Prospective newcomers often inquire about the distinction between Canadian permanent residents and citizens.
Permanent residence refers to individuals who have immigrated to Canada and have been granted permanent resident status, while citizenship refers to being a legal member of a country.
Many individuals aspiring to move to Canada are interested in obtaining Canadian citizenship. However, before one can become a Canadian citizen, they must first acquire Canadian permanent residency. In fact, obtaining permanent residency is the ultimate goal of every Canadian immigration program, including provincial pathways like Provincial Nominee Programs (PNPs) or Quebec Immigration.
Upon becoming a permanent resident, individuals are automatically issued a permanent residence (PR) card, which can be likened to a United States green card. This card serves as proof of their status as a permanent resident in Canada.
As Canadian permanent residents, individuals enjoy several rights and privileges, including access to social benefits like healthcare coverage, the freedom to live, work, and study anywhere in Canada, protection under Canadian law and the Canadian Charter of Rights and Freedoms, and the eligibility to apply for Canadian citizenship.
However, there are key differences between Canadian permanent residents and citizens, which include:
- Ability to Vote or Run for Office:
While permanent residents share many of the social responsibilities of Canadian citizens, such as paying taxes and abiding by Canadian laws, they are not allowed to vote or run for public office. Additionally, certain government positions that require high-level security clearance may be restricted to Canadian citizens.
- Canadian Passport vs PR Card:
Canadian permanent residents do not possess Canadian passports. Instead, they can travel outside the country using a valid PR card or a Permanent Resident Travel Document (PRTD), along with their passport from their country of citizenship. PR cards have a validity period and need to be renewed regularly. However, the expiration of a PR card does not automatically result in the loss of permanent resident status, although certain residency requirements must be met to maintain the status.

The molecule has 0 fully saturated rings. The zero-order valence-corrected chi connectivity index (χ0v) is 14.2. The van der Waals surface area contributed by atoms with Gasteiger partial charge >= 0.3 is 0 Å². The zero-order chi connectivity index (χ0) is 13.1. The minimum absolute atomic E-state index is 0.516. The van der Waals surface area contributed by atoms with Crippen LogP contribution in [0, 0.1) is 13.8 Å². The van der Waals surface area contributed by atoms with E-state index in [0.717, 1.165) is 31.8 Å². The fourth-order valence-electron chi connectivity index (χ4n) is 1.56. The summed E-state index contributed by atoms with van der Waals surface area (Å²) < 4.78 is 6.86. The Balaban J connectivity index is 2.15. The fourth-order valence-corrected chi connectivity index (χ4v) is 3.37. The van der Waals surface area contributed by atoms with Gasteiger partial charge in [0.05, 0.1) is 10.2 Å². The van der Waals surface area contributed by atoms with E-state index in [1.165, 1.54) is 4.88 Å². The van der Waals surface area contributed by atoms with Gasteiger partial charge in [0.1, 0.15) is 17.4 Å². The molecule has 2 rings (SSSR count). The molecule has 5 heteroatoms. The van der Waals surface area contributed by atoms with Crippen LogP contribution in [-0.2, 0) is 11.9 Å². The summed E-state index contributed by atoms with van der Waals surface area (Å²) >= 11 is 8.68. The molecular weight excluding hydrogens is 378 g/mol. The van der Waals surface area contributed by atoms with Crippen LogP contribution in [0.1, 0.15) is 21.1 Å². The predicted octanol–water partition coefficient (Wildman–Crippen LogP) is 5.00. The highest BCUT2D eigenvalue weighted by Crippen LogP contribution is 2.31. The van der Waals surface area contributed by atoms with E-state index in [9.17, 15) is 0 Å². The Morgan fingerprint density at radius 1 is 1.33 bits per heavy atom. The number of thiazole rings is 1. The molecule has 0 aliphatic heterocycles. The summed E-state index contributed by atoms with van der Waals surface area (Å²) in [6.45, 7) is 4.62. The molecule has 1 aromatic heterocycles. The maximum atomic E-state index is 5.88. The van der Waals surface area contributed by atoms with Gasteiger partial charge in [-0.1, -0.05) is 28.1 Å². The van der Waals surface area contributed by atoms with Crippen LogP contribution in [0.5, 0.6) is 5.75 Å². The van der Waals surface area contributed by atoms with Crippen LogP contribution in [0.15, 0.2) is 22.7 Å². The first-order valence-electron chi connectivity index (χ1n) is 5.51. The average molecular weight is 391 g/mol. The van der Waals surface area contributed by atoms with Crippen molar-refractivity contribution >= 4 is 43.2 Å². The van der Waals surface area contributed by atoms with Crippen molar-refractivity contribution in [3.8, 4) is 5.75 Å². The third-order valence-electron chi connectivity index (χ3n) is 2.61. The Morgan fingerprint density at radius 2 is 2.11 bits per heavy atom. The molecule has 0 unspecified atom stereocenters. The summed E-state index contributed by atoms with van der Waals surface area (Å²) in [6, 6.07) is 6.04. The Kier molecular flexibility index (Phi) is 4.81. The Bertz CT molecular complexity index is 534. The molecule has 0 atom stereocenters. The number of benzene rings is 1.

- Ability to Live Outside of Canada:
Permanent residents are allowed to live outside of Canada, but they must meet specific residency requirements. Generally, permanent residents should reside in Canada for at least two years within a five-year period to maintain their status. However, exceptions exist, such as accompanying a Canadian citizen spouse or parent or being assigned to a position outside Canada by a Canadian business. Failure to meet residency requirements does not automatically result in the loss of permanent resident status; a formal process is required.
Permanent residents can apply for Canadian citizenship once they have fulfilled certain residency requirements. As naturalized citizens, they can obtain a Canadian passport and actively participate in Canadian politics. In terms of rights and privileges, there are no differences between naturalized citizens and citizens born in Canada.
The most significant difference between permanent residents and citizens lies in the maintenance of status. Permanent residency must be maintained, while citizenship does not require any specific actions to retain it. Canadian citizenship can only be lost if an individual chooses to renounce it.
In summary, while Canadian permanent residents and citizens share some rights and privileges, there are notable distinctions in terms of voting rights, travel documents, residency requirements, and political participation. Obtaining Canadian citizenship through permanent residency provides individuals with additional benefits and the freedom to fully engage in Canadian society.